Purpose – Perceived risk is an intrinsic element of all organizational decision making and business relationships. It is closely interconnected with relationship commitment and strongly affects the buying decisions. Therefore, the organizations that best understand the risks perceived by their customers and hold the means that allow the customers to accommodate these risks, possess a significant competitive edge. The paper aims to discuss these issues. Design/methodology/approach – This research surveys 165 companies on purchase-related risk perceptions and tests the effects of three risk dimensions on relations commitment, and the effectiveness of procedural control on managing these risks. Moderation effect of buying situation is also tested. Structural equation modelling is used to test the conceptual model on data from Finnish companies. Findings – The participants in organizational buying experience three types of risks, product performance, personal psychological, and personal financial risks. Higher product performance and personal financial risks are found to decrease the customer’s commitment to the supplier, whilst higher psychological risks have a positive effect on relationship commitment. Procedural control is confirmed as an effective application in managing risks in organizational buying process. Buying situation significantly affects the model. Originality/value – The present study shows that purchase-related risk perception is a multidimensional construct which consist of both organizational and individual-level aspects. The authors also provide new insights into the effectiveness of procedural control on mitigating organizational risk perceptions in different buying situations.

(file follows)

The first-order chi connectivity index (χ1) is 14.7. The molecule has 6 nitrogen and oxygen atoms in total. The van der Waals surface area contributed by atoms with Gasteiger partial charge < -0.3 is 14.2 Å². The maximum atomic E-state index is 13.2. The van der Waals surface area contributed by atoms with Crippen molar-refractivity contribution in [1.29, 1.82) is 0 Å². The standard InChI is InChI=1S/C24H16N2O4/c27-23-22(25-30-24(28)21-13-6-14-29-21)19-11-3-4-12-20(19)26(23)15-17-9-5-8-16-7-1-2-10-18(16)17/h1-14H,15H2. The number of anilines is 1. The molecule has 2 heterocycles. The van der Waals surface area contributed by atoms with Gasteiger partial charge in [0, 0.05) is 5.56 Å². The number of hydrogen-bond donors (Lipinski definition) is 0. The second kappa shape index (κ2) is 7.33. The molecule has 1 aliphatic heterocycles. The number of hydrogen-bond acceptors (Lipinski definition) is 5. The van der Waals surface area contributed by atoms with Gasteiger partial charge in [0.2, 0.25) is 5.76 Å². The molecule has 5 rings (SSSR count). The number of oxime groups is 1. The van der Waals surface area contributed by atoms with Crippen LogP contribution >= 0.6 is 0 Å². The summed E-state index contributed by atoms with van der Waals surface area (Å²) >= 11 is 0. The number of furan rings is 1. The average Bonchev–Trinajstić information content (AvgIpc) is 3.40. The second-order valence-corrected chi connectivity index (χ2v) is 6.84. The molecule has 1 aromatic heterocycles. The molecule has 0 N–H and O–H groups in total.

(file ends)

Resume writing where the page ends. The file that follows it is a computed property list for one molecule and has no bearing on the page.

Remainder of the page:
International Journal of Retail & Distribution Management – Emerald Publishing
Published: Jan 12, 2015
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